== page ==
360 F.2d 590
Kenneth Michael SMITH, Appellant,
UNITED STATES of America, Appellee.
United States Court of Appeals Fifth Circuit.
May 12, 1966.
John L. Briggs, Jacksonville, Fla., Court-appointed counsel, for appellant.
Bernard Nachman, Asst. U.S. Atty., Jacksonville, Fla., Edward F. Boardman, U.S. Atty., Middle, Dist. of Florida, for appellee.
Before WISDOM and COLEMAN, Circuit Judges, and HUGHES, District Judge.
COLEMAN, Circuit Judge:
This eighteen year old appellant, Kenneth Michael Smith, ably represented both here and in the court below by appointed counsel, was convicted of the interstate transportation of a motor vehicle in violation of Title 18, U.S.C.A. 2312. Pursuant to Rule 23(a), Federal Rules of Criminal Procedure, jury trial was waived.
The car was stolen in Akron, Ohio, by one James T. Westfall, age seventeen, who had entered his plea of guilty and been sentenced prior to the trial of this appellant. The defense was that while appellant was with Westfall shortly before the automobile was stolen and thereafter accompanied him to Florida, during which time he drove the automobile, he had no knowledge of the theft. While Westfall changed some versions of his testimony about the matter, as will be seen, he steadfastly maintained that he told appellant of the theft shortly after it was accomplished. There were other incriminating circumstances. For instance, the ignition on the stolen automobile was unlocked with a key which Westfall had obtained from the appellant. The testimony, if believed, was sufficient to establish guilty knowledge and the district judge did believe it. We, therefore, find no room for reversal.
After the Judge had heard all the proof and had announced that he found the defendant guilty, he retired to cham bers to consider a per-sentence report which defendant had previously requested but which the court had not examined. Pending the examination, appellant was held with Westfall in the custody of the Marshal. Westfall then told appellant that he thought he had been mistaken in testifying that appellant had been with him when he switched tags on the automobile. Alert counsel promptly brought this to the attention of the court and was allowed to reopen the proof for the purpose of exploring this development. Westfall then repudiated the tag changing testimony but adhered steadfastly to the contention that he had told appellant of the theft before the departure for Florida. The point is made here, although not strongly urged, that having seen the presentence report and it being determined that additional evidence should be taken the trial judge should have declared a mistrial of his own motion. We disagree.
Rule 32(c)(1) Federal Rules of Criminal Procedure, provides:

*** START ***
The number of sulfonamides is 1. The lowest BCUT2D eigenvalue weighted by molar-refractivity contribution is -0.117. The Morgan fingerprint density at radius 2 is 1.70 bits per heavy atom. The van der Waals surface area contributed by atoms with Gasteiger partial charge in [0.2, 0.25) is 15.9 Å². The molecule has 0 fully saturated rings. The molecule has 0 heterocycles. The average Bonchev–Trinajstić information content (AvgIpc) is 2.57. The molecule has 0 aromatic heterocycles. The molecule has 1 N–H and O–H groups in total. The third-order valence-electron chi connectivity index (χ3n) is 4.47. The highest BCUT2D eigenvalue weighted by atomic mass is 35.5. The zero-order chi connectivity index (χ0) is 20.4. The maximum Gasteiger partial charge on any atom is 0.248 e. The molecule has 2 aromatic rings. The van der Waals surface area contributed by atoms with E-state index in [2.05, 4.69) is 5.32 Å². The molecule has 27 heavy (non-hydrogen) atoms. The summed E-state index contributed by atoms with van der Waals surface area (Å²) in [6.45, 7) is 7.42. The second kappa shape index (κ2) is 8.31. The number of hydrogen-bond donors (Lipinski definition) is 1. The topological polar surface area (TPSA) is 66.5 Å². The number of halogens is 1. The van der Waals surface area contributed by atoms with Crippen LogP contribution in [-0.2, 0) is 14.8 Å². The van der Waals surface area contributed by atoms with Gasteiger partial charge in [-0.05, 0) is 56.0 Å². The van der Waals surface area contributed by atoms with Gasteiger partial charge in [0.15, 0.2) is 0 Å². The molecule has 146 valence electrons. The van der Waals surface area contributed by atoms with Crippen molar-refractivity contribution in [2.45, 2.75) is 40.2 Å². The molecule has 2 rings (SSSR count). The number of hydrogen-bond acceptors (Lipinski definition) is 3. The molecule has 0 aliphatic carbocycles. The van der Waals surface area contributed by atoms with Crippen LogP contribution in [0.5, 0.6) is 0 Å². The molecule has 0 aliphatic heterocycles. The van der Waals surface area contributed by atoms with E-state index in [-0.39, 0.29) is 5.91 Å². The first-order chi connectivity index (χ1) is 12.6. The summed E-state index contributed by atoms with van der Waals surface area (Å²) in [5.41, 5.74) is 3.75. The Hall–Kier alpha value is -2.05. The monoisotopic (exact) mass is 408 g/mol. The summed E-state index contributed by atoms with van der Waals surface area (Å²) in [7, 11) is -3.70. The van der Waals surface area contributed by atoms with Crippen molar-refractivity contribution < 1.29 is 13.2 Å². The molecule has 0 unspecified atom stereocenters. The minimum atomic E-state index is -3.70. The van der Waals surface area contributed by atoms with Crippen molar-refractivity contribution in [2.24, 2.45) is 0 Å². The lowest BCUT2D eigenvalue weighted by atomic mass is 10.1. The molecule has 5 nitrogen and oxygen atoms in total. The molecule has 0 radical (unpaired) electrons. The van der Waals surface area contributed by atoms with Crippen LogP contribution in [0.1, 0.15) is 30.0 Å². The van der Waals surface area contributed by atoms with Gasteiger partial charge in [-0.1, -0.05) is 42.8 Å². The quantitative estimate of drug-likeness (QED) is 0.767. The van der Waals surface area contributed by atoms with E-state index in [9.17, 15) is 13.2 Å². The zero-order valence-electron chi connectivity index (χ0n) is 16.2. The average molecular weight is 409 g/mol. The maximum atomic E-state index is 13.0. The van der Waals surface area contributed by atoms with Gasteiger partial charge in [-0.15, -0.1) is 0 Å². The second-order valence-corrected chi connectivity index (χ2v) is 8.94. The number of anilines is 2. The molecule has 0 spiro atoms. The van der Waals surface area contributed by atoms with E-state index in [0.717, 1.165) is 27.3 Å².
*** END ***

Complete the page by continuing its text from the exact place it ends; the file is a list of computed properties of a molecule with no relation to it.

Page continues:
'The probation service of the court shall make a presentence investigation and report to the court before the imposition of sentence or the granting of probation unless the court otherwise directs. The report shall not be submitted to the court or its contents disclosed to anyone unless the defendant has pleaded guilty or has been found guilty.'
In applying this Rule, it has been held that consideration by a trial court of a presentence investigation prior to arraignment constitutes reversible error. Smith v. United States, 360 U.S. 1, 79 S.Ct. 991, 3 L.Ed.2d 1041 (1958); Smith v. United States, 5 Cir., 1956, 238 F.2d 925, reh. den. 5 Cir., 240 F.2d 1957. The purpose of the proscription in Rule 32(c) has been described as an assurance of 'the fact, as well as the appearance, that the judge is an arbiter and not an arm of the prosecution'. United States v. Christakos, U.S.D.C., M.D.Ala., S.D.1949, 83 F.Supp. 521, 525.
In the case at bar the requirements of Rule 32(c)(1) were not violated by the trial court for the simple reason that the presentence investigation report was in fact examined after the Court had made its finding of guilty.
Indeed, it has been held that a trial judge who has obtained background information on a defendant, for legitimate reasons, such as on consideration of a motion to reduce bail, and not in contravention of the proscription of Rule 32(c)(1), does not thereby render himself incompetent to try that defendant. Warren v. Richardson, 9 Cir., 1964, 333 F.2d 781.
The receipt by a trial judge of a presentence investigation report, in a manner not prohibited by Rule 32(c)(1), does not disqualify him from hearing evidence on a reopening of a trial. To suggest otherwise would suggest also that he thereby renders himself incompetent to hear a retrial of the same case, should he be reversed on appeal. It would suggest also that, thereafter, the Court would be disqualified to try the same defendant on other offenses. That would be highly untenable in light of the decisions that a trial judge, who is familiar with a defendant's background by reason of having tried him in previous cases, is not thereby disqualified to try the same defendant in subsequent cases. United States v. Sansone, 2 Cir., 1963, 319 F.2d 586; Cox v. United States, 8 Cir., 1962, 309 F.2d 614; Barnes v. United States, 9 Cir., 1956, 241 F.2d 252.